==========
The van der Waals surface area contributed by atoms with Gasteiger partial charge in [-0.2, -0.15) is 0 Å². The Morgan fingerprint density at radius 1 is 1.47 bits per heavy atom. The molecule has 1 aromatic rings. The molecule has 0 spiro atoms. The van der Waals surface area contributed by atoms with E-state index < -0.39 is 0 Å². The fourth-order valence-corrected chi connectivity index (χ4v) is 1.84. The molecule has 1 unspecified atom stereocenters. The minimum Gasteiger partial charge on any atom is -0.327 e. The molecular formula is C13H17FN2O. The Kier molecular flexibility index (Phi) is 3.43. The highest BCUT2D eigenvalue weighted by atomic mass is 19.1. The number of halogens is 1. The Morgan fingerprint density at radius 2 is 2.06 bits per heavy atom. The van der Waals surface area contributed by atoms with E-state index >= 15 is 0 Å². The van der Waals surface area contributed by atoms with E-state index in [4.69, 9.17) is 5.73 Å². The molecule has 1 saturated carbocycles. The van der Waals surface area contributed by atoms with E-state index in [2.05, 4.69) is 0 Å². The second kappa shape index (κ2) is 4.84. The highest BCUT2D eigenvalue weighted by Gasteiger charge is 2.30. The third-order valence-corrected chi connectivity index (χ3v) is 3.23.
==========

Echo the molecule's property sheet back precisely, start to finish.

The van der Waals surface area contributed by atoms with Gasteiger partial charge in [-0.2, -0.15) is 0 Å². The Morgan fingerprint density at radius 1 is 1.47 bits per heavy atom. The molecule has 1 aromatic rings. The molecule has 0 spiro atoms. The van der Waals surface area contributed by atoms with E-state index < -0.39 is 0 Å². The fourth-order valence-corrected chi connectivity index (χ4v) is 1.84. The molecule has 1 unspecified atom stereocenters. The minimum Gasteiger partial charge on any atom is -0.327 e. The molecular formula is C13H17FN2O. The Kier molecular flexibility index (Phi) is 3.43. The highest BCUT2D eigenvalue weighted by atomic mass is 19.1. The number of halogens is 1. The Morgan fingerprint density at radius 2 is 2.06 bits per heavy atom. The van der Waals surface area contributed by atoms with E-state index >= 15 is 0 Å². The van der Waals surface area contributed by atoms with E-state index in [4.69, 9.17) is 5.73 Å². The molecule has 1 saturated carbocycles. The van der Waals surface area contributed by atoms with E-state index in [2.05, 4.69) is 0 Å². The second kappa shape index (κ2) is 4.84. The highest BCUT2D eigenvalue weighted by Gasteiger charge is 2.30. The third-order valence-corrected chi connectivity index (χ3v) is 3.23.